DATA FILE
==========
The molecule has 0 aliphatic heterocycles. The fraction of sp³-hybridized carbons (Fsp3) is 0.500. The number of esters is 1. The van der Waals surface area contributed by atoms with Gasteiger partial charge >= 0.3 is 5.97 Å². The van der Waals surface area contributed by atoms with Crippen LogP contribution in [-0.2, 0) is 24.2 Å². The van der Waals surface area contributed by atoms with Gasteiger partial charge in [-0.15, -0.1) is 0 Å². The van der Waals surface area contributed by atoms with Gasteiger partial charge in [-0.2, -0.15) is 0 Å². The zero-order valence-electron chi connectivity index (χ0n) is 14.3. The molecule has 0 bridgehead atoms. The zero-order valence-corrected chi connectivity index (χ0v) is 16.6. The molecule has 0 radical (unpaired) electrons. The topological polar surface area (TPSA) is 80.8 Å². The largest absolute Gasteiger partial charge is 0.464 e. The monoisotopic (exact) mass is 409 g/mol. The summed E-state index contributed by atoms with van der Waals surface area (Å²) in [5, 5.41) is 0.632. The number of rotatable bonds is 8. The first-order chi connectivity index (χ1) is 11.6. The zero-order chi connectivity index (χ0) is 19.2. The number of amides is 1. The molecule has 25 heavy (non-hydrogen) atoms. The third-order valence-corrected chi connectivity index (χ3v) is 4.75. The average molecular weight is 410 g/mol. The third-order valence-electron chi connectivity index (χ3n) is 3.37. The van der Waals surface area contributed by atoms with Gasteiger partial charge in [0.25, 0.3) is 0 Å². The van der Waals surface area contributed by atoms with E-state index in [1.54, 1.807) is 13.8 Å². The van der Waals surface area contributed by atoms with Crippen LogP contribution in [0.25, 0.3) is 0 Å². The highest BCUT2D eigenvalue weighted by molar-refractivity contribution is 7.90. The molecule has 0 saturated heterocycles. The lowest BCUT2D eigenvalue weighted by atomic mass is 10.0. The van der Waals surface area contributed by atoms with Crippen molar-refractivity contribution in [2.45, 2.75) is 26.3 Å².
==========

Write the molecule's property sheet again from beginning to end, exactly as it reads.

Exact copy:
The molecule has 0 aliphatic heterocycles. The fraction of sp³-hybridized carbons (Fsp3) is 0.500. The number of esters is 1. The van der Waals surface area contributed by atoms with Gasteiger partial charge >= 0.3 is 5.97 Å². The van der Waals surface area contributed by atoms with Crippen LogP contribution in [-0.2, 0) is 24.2 Å². The van der Waals surface area contributed by atoms with Gasteiger partial charge in [-0.15, -0.1) is 0 Å². The van der Waals surface area contributed by atoms with Gasteiger partial charge in [-0.2, -0.15) is 0 Å². The zero-order valence-electron chi connectivity index (χ0n) is 14.3. The molecule has 0 bridgehead atoms. The zero-order valence-corrected chi connectivity index (χ0v) is 16.6. The molecule has 0 radical (unpaired) electrons. The topological polar surface area (TPSA) is 80.8 Å². The largest absolute Gasteiger partial charge is 0.464 e. The monoisotopic (exact) mass is 409 g/mol. The summed E-state index contributed by atoms with van der Waals surface area (Å²) in [5, 5.41) is 0.632. The number of rotatable bonds is 8. The first-order chi connectivity index (χ1) is 11.6. The zero-order chi connectivity index (χ0) is 19.2. The number of amides is 1. The molecule has 25 heavy (non-hydrogen) atoms. The third-order valence-corrected chi connectivity index (χ3v) is 4.75. The average molecular weight is 410 g/mol. The third-order valence-electron chi connectivity index (χ3n) is 3.37. The van der Waals surface area contributed by atoms with Gasteiger partial charge in [0.25, 0.3) is 0 Å². The van der Waals surface area contributed by atoms with E-state index in [1.54, 1.807) is 13.8 Å². The van der Waals surface area contributed by atoms with Crippen LogP contribution in [0.25, 0.3) is 0 Å². The highest BCUT2D eigenvalue weighted by molar-refractivity contribution is 7.90. The molecule has 0 saturated heterocycles. The lowest BCUT2D eigenvalue weighted by atomic mass is 10.0. The van der Waals surface area contributed by atoms with Crippen molar-refractivity contribution in [2.45, 2.75) is 26.3 Å².